So research is a normal part of ongoing good practice. But of course when people conventionally speak of research, they mean something different and more formal than this – inquiries that are deliberately planned and conducted, and that result in some writing (or taping or filming) and public communication of their results.

Good practice often includes and grows into research in this more formal sense – that in turn transforms the practice from which it came. But the movement from practice to research isn’t easy. Practitioners may not see the possibility of making knowledge, or the plausibility of using writing as a way of exchanging knowledge about what they do. Even when the point seems clear, there are problems finding the time to read, to observe carefully and to write. And it’s often doubtful whether research will be valued by administrators, policy-makers , or more traditional researchers.

Furthermore, formal research – and public communication of its results – pose demands (and opportunities) for explicitness, coherence and abstraction. These don’t often arise within practice itself, even within the research that is part of good practice. Perhaps the greatest of these demands is finding a language that combines two qualities. It must be grounded in particular situations, in the detail of literacy work and aimed to make sense of it. Yet it must allow exchange between situations, conversations with others elsewhere who are shaping ideas about literacy and its teaching and learning. We have only just begun inventing this language.

On the other hand, people who regularly do formal research and writing are accustomed to explicitness, coherence and abstraction. Formal researchers are accustomed to taking up others’ ideas in relation to their own – accustomed to what is called “building on existing knowledge”. But grounding in practice is not common in formal research. Academic and policy research seem, at least at times, to start someplace away from the particular situations where adult literacy practice goes on.

So from this side, too, language and knowledge need to be invented – knowledge not merely about adult literacy practice, but for it. The problems of practice need to be taken up as problems for research and theorizing. Formal research needs to aspire both to inform and to learn from practitioners grappling with every day practical concerns. But there are barriers here too. For academic and independent researchers, what is rewarded is often not local and grounded but abstract and tied into academic discourses and policy objectives.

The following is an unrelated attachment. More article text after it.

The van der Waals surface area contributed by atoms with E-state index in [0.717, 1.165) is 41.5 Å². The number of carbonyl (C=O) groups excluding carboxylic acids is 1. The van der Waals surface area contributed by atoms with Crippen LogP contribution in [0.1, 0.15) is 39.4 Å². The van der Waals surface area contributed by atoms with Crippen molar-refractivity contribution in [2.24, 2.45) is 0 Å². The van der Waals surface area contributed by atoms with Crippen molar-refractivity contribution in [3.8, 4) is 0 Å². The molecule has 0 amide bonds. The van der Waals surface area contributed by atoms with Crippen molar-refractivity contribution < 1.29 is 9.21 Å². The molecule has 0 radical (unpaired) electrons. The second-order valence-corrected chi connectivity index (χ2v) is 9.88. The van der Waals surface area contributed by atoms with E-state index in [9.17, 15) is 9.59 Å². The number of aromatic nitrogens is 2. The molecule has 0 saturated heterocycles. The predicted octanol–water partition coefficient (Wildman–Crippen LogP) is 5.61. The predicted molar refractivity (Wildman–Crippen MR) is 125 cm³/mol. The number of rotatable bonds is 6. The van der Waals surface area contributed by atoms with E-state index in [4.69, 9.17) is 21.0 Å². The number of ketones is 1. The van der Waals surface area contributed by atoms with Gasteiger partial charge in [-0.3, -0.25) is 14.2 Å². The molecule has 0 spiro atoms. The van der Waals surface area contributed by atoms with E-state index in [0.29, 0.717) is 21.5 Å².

There is much to change, and much to learn, in bringing together practice and research. The culture of research will require shifts in both the common assumptions and the working conditions of literacy practice, and in the culture and constraints of academic and policy research.

What role can Literacies play? We think the journal can best work on the invention of new language and new genres. This does not mean sweeping away traditions unreflectively. To connect practice and research, we need to make use of existing forms of writing. There will be ethnographies that describe in detail the activities and interactions of adult literacy practice, and of literacy practices in the more general sense. There will be case studies of learners or teachers. There will be surveys of the uses of literacy, of programming practices and of individual skill levels. There will be practitioners’ analyses of their own practice – likely based on regular journal-keeping or discussions among colleagues. There will be theory, systematic efforts to develop those general conceptions that help us come to terms with what we see about and what we do in literacy practice.

But we will also be continually open to ways that these genres may need to be adapted, and new genres may need to be invented. We’re not sure what these developments will look like. The journal will be a place for experimenting and creating. We will ask that articles written by researchers address not only relevant research literature, but also reach out to address the concerns of literacy practice. We will ask that articles by practitioners not only address their own experiences but also aim to hook up with conversations going on among practitioners elsewhere and with relevant theoretical ideas. We expect to see narrative reports of experience, dialogues, even fictions. We expect we will recurrently step back to look at the basic issues of what literacy practice and literacy research are and how they can relate.

We look forward to you joining us in this unfolding conversation.